• We don't always have to tell them we have forgiven them. Self-righteously announcing our gracious forgiveness to someone who has not asked to be forgiven may be a manipulation to make them feel guilty. It also is a form of pride.
  • Withholding forgiveness is a refusal to let go of perceived power. We can feel powerful when the offender is in need of forgiveness and only we can give it. We may fear going back to being powerless if we forgive.
  • We might have to forgive more than the divorce. Post-divorce problems related to money, the kids, and schedules might result in the need to forgive again and to seek forgiveness ourselves.
  • We might forgive too quickly to avoid pain or to manipulate the situation. Forgiveness releases pain and frees us from focusing on the other person. Too often when we're in the midst of the turmoil after a divorce, we desperately look for a quick fix to make it all go away. Some women want to "hurry up" and forgive so the pain will end, or so they can get along with the other person. We have to be careful not to simply cover our wounds and retard the healing process.
  • We might be pressured into false forgiveness before we are ready. When we feel obligated or we forgive just so others will still like us, accept us, or not think badly of us, it's not true forgiveness — it's a performance to avoid rejection. Give yourself permission to do it right. Maybe all you can offer today is, "I want to forgive you, but right now I'm struggling emotionally. I promise I will work on it."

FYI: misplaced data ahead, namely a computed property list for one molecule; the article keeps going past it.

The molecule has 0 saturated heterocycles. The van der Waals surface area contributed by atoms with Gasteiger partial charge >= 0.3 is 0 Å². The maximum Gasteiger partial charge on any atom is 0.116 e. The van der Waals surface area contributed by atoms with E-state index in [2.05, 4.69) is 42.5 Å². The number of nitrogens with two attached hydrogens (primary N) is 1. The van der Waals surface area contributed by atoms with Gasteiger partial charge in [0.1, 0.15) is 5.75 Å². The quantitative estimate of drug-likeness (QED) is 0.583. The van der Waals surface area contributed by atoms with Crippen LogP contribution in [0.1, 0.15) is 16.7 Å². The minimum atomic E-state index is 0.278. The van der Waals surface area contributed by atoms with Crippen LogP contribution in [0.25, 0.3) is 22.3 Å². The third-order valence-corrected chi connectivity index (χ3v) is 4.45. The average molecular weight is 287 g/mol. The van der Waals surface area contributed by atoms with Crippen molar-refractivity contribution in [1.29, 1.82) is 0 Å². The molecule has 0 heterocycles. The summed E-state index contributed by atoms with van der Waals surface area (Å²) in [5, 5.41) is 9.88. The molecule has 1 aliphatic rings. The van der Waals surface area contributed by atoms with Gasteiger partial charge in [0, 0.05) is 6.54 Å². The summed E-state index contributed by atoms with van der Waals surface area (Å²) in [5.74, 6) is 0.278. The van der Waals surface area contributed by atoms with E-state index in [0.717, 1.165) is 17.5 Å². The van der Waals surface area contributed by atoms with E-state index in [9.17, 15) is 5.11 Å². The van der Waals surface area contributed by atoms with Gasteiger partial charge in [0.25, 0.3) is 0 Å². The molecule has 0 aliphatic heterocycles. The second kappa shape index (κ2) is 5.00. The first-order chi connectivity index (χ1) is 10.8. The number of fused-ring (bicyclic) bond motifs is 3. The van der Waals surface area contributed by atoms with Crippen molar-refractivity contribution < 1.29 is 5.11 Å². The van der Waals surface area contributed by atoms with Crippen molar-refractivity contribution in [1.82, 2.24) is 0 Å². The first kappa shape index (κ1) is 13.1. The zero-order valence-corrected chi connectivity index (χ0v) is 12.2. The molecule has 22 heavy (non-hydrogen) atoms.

• Forgiveness does not mean forgetting. It's normal for memories to be triggered in the future. When thoughts of past hurts occur, it's what we do with them that counts. When we find ourselves focusing on a past offense, we can learn to say, "Thank you, God, for this reminder of how important forgiveness is."
  • Forgiveness starts with a mental decision. The emotional part of forgiveness is finally being able to let go of the resentment. Emotional healing may or may not follow quickly after we forgive.

 

Put the Pieces of Your Marriage Back Together

You  may  feel  that  there is  no  hope  for  your  marriage  and  the  hurt  is  too  deep  to  restore  the  relationship  and  love  that you  once  had.  The  truth  is,  your  life  and  marriage  can  be  better  and  stronger  than  it  was  before.  In  fact,  thousands  of  marriages,  situations  as  complex  and  painful  as  yours,  have  been  transformed  with  the  help  of  professionals  who  understand  where  you  are  right  now  and  care  deeply  about  you  and  your  spouse’s  future.  You  can  restore  and  rebuild  your  marriage  through  a  personalized,  faith-based, intimate  program  called,  Hope  Restored.

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From A Woman's Guide to Healing the Heartbreak of Divorce, published by Hendrickson Publishers, Inc. Copyright © 2001, Hendrickson Publishers, Inc. All rights reserved. International copyright secured. Used by permission.

Next in this Series: The Freedom in Forgiveness